“An apprenticeship is the original four-year degree. That apprentice is also building a retirement fund and receiving full health insurance benefits.”—Cherie Cabral, secretary-treasurer of North Bay Building and Construction Trades
Construction industry apprenticeships enroll more students than any single college or university undergraduate program in California.
There are two types of construction apprenticeship programs— “joint” programs administered by trade unions and funded by a specified per-hour contribution from participating employers, and “employer-only” programs that are principally funded by voluntary contributionsâÂÂÂÂÂÂÂÂ€¨from employers.
Joint apprenticeship programs train 92% of California’s apprentices.
Two-thirds of California apprentices are people of color.
Joint apprenticeships train 97% of female construction apprentices.
Joint apprenticeship invests hundreds of millions of dollars per year in training, while also spending more on training per student than “employer-only” counterparts.
Because of increased wages and lack of student debt, a construction apprenticeship can be a better option for many young people than a more traditional undergraduate program.
Graduates of joint apprenticeship programs earn more money immediately upon completion than graduates of “employer-only” programs.
"There are approximately 600,000 apprentices nationwide, and a good portion of those are in California. So we carry about one-sixth of the capacity of apprentices in the United States.." -Cherie Cabral, North Bay Building Trades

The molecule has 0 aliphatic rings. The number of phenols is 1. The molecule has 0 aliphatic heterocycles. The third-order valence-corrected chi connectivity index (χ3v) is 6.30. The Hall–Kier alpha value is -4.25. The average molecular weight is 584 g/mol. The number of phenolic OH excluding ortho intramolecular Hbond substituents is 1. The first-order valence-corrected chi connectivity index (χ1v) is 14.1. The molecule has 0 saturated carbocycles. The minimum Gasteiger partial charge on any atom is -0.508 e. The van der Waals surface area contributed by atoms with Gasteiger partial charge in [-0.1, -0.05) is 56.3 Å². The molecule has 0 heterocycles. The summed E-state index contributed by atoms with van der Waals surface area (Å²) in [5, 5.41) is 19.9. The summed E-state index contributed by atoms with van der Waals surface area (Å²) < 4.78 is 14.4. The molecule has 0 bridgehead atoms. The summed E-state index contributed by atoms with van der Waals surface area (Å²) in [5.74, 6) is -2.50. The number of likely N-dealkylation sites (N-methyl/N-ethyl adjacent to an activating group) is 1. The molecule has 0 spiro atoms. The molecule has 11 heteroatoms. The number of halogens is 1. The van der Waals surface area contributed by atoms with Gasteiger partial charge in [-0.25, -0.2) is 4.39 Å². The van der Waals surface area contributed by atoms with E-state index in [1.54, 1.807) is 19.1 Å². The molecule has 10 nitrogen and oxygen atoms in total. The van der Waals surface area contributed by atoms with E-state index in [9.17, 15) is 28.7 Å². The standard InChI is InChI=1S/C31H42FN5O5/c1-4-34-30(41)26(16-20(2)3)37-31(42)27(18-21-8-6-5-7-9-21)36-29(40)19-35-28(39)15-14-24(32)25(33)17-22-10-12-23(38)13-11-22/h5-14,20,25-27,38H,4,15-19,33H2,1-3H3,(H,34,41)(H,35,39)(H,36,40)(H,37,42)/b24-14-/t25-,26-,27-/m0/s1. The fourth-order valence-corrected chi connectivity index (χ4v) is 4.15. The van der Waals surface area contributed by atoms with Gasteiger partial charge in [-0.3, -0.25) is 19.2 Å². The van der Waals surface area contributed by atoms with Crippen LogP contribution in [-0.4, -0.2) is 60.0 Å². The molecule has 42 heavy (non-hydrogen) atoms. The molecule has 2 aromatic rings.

One of the huge benefits about an apprenticeship program, says Cabral, is they are gender- and ethnicity-blind. “Your wages are never in any way, shape or form different from your peers at the same level in the program. There is no deviation in pay. And everyone that reaches journey level also all earn the same––nobody has a pay advantage over someone else.
“For women that’s fantastic, because there are still so many industries where women are not paid as much as their male counterparts. With union trades and apprenticeship programs, that disparity is nonexistent. And by and large, you’ll be more financially solvent than coming out of college.”
One avenue into a construction apprenticeship is through the Helmets to Hardhats (H2H) program, which is administered in Washington, D.C., by the Department of Veterans Affairs and funded by the building trades. “Through our various union locals, we’ve placed more than 8,000 military service members in California from H2H,” says Cabral.
“Sometimes the veteran picks a particular trade or is absorbed into an apprenticeship program based on their skills coming out of the military. Some choose to start over and select another trade. They can also be accepted at journey level, if they have all the necessary skills. For instance, if they helped maintain heavy equipment in the military, they could be absorbed into the operating engineers union as a mechanic.”
Cabral sees the H2H program as an “express lane” for veterans wherever they fit best. “Veterans have more maturity than someone right out of high school, too. In fact, the average age entering most construction apprenticeships is 26 to 27.”
Read the entire article here: https://www.northbaybiz.com/2021/07/12/journeying-into-jobs/